Martyr Bishop Guerry: A Personal Connection

Sue Cavanaugh

My Story by Sue Cavanaugh

I first heard the name Bishop William Alexander Guerry in 2014 when “Truth in Cold Blood,” a play written by Chancellor Thomas Tisdale of The Episcopal Church in South Carolina, was performed at the Dock Street Theater.
A year later while serving as a lay member on the Diocesan Council of The Episcopal Church in South Carolina, I came to a fuller knowledge of Bishop Guerry when it was proposed that a Sunday in June be set aside to honor a modern-day martyr of the Episcopal Church. Bishop Guerry spoke against cruel and inhumane Jim Crow laws. He was killed in his office.

An article in the June 8, 2013, Charleston Post and Courier stated:
“Guerry was one of the few Southern bishops who supported the Social              Gospel, according to Episcopal Church archives. Among issues that angered  the murderous priest was Guerry’s support for installing a black bishop to minister to black parishioners as a way to keep both races under the same church umbrella, Tisdale said. “He was looking for ways to keep African-Americans in the church,” Tisdale said. “It was very controversial and was a lot of the reason the priest who shot him became so enraged.”

From the first time I heard the story of Bishop Guerry, I began to want the same thing he had given his life for. I was moved to take a larger part in the cause of Racial Justice. Watching “Traces of the Trade” surrounded by both black and white people was a turning point for me. In a post-viewing discussion, hearing the hurt in the voices of those black Christians whom I knew personally, I became convicted to do more.

My study of Bishop Guerry has led me to embrace the words he spoke at a meeting of provincial church leaders in Birmingham, Alabama, in 1909: “We should strive for unity, not uniformity.  Uniformity is mechanical, barren, unfruitful, and unprofitable. Unity is organic, living, and capable of endless growth. If we are to be truly catholic, as Christ himself is catholic, then we must have a church broad enough to embrace within its communion every living human soul.”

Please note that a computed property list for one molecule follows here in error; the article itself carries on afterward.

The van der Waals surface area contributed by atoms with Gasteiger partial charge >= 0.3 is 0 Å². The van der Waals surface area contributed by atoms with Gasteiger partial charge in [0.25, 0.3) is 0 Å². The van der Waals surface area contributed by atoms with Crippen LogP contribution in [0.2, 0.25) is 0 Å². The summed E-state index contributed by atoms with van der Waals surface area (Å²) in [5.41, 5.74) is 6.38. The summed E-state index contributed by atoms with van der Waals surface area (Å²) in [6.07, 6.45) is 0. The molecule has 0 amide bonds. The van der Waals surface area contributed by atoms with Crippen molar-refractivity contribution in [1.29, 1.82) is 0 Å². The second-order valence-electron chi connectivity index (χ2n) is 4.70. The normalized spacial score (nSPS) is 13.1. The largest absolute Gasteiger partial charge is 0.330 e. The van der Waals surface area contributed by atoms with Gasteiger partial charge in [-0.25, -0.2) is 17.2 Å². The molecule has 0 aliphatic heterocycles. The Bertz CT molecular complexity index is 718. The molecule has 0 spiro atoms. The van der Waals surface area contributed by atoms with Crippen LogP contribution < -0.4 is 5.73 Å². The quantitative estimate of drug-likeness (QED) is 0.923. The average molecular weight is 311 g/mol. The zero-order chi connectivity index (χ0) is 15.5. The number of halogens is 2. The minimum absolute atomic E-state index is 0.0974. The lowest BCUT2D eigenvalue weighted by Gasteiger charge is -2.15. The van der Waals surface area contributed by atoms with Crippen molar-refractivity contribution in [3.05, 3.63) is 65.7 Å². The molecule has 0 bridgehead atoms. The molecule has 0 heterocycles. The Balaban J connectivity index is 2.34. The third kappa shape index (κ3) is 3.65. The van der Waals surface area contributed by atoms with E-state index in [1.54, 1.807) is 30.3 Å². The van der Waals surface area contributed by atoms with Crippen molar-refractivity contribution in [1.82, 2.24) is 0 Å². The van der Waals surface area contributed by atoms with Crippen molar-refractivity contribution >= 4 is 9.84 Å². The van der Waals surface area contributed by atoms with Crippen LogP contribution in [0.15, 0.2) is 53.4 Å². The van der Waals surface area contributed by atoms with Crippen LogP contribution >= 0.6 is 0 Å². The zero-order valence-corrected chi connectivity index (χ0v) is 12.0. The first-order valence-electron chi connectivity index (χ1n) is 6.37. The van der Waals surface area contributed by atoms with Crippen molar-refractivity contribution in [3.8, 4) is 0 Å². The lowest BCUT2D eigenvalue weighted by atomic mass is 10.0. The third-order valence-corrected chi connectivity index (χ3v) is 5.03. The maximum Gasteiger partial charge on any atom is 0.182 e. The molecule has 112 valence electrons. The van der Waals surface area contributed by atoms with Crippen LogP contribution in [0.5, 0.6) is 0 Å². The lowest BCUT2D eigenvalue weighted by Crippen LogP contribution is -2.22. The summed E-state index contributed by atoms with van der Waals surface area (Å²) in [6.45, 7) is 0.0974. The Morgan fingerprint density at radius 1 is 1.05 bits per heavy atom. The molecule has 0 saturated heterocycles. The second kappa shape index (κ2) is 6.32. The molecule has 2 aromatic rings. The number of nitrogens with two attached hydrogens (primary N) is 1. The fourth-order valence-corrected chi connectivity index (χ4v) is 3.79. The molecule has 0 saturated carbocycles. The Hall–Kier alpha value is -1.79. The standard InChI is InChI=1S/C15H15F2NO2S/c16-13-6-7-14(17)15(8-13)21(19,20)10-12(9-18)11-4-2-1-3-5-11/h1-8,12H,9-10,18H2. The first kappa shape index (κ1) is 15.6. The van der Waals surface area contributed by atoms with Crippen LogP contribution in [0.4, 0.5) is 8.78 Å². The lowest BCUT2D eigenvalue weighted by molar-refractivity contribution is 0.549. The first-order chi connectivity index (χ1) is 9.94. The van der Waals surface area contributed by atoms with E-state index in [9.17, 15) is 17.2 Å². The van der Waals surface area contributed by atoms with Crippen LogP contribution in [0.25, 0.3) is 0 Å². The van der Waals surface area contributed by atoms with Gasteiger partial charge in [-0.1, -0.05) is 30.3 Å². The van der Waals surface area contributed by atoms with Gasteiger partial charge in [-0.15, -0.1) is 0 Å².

It was hard witnessing the unjust treatment of my father’s friends in the Jim Crow South. To an extent I am like my father. I see injustice, but have mostly been too introverted to step forward and speak out against these things.

That is until in my 60s when I realized that just embracing and supporting my black friends and giving money to causes was not enough. I had to overcome my shyness and speak out, if not by words, then by my actions. Maybe it is not much, but for me it is a beginning.

My parish was tasked with hosting the 2018 Diocesan Convention for The Episcopal Church in South Carolina. I realized that no one was stepping forward to serve as Committee Chairman. I approached my Sr. Warden (we were without a priest at the time) and said I would serve as Convention Committee Chairman provided the Diocesan leadership would agree to Calvary Episcopal Church and St. Mark’s Episcopal Church—two historically black churches founded in the 1840s as was Church of the Holy Communion and located close geographically—equally sharing with my parish as hosts. This was my way of saying, if our Diocese is going to hold Bishop Guerry up as the standard for our vision and goals of racial justice, then we need to “put our money where our mouth is.”

It was not until the mid-20th century that Bishop Guerry’s vision for the Episcopal Church was realized with a fully equal place within the Christian community for black parishes. Yet, 50 years had come and gone and no black parish, to my knowledge, had ever hosted a diocesan convention. It is true that most Black Episcopal churches in our diocese have small congregations and limited facilities. By sharing hosting duties, this was the first time that a historically black parish was in an equal partnership as Host of the annual convention.

It is important for Bishop Guerry’s vision and work to progress. It is important that he did not give his life in vain for the furtherance of an equal and accepting Church.

If things are going to change in the Episcopal Church in the Low Country of South Carolina, that change has to begin somewhere. Black congregations equally co-hosting the annual diocesan convention with my White congregation was a beginning. I am thankful that it began with me.

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Sue Cavanaugh
Laity, The Episcopal Church in South Carolina
Member, SCCAC Racial Justice and Healing Working Group
Judicatory Representative on Board of Directors SCCAC